To determine whether E2F3 could directly interact with miR-200b promoter, chromatin immunoprecipitation (ChIP) assay was applied. 10 pairs of primers in total (named no.1~10 primers) were designed using Primer5.0. In SPC-A1 cells, E2F3 regulation sites were located in no.6 and 7 primers corresponding areas within the promoter site of miR-200b, while in SPC-A1/DTX cells, E2F3 regulation site was only located in no.6 primer corresponding area (Figure 2C). Considering the diverse functions between the two cell lines, it was deduced that the no.6 primer corresponding area may be more conservative.

To further confirm the direct binding and function of E2F3b upon miR-200b, both wild and mutated miR-200b promoter sequences (towards P1 and P2, respectively) were designed and cloned into the pGL4 basic firefly luciferase reporters and co-transfected with E2F3b plasmid vectors into SPC-A1 and SPC-A1/DTX cells (Figure 2D). The augment of E2F3b significantly suppressed the luciferase activity of miR-200b luciferase promoter constructs (p<0.01). Moreover, when the binding sequences were mutated, the suppressive effects of E2F3b on luciferase activity were attenuated (Figure 2E), suggesting the direct negative regulation of E2F3b on the promoter region of miR-200b.

E2F3b negatively regulates miR-200b expression and docetaxel chemosensitivity of LAD cells in vitro

Real-time quantitative RT-PCT (qRT-PCR) and Western Blot analysis showed that E2F3a and E2F3b levels were notably up-regulated at both mRNA and protein levels in docetaxel-resistant LAD cells compared with the parental cell lines (p<0.01) (Figure 3A). To determine whether E2F3a and/or E2F3b expression had an effect on the chemosensitivity of LAD cells, transfection of E2F3a, E2F3b eukaryotic expression vectors and E2F3 interference vector (named pcDNA/E2F3a, pcDNA/E2F3b, and pSil/shE2F3, respectively) was performed in LAD cell lines and satisfactory transfection efficiency was achieved at 48 hours after transfection (Figure 3B). In both SPC-A1 and H1299 cells, introduction of E2F3b, not E2F3a, resulted in a pronounced up-regulation of miR-200b expression (p<0.01). On the other hand, in both SPC-A1/DTX and H1299/DTX cells, miR-200b expression levels were significantly increased after artificial knockout of E2F3 gene (p<0.01) (Figure 3C).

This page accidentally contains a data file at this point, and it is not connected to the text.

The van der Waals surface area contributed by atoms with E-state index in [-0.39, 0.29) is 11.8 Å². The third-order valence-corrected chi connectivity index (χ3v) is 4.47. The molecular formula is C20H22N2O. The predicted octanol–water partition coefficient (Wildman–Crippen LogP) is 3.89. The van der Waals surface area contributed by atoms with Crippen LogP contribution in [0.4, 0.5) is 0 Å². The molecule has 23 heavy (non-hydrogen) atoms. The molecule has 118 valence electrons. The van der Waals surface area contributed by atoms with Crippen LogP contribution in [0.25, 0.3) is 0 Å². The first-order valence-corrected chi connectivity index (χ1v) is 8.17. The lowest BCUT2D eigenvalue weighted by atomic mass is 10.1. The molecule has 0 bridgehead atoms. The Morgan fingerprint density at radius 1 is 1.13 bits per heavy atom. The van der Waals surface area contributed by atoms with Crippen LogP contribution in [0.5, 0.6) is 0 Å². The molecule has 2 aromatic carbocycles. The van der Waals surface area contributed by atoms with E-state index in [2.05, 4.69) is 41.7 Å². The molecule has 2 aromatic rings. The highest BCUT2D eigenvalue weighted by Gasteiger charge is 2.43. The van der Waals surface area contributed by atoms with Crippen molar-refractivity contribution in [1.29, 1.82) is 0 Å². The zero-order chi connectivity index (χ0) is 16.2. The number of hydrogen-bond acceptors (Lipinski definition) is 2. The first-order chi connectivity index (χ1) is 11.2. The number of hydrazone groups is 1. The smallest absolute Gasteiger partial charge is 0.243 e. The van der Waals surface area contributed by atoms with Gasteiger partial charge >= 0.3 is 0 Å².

The regulation of E2F3a/b on miR-200b expression and chemosensitivity of LAD cells.

Figure 3: The regulation of E2F3a/b on miR-200b expression and chemosensitivity of LAD cells. E2F3a/b mRNA and protein expression levels in SPCA1/DTX, H1299/DTX cells and the parental SPC-A1, H1299 cells before A. and after B. manipulated E2F3a and E2F3b expressions were detected by qRT-PCR and Western Blot analysis, respectively. Abundance of mRNA and protein was normalized to U6 RNA and GAPDH, respectively. C. Quantifications of miR-200b expression in different manipulated LAD cell lines as indicated was also achieved by qRT-PCR. Abundance of miRNA was normalized to U6 RNA. Data are representative of at least three independent experiments and are shown as mean±SEM. *p < 0.05, **p < 0.01 vs. control group.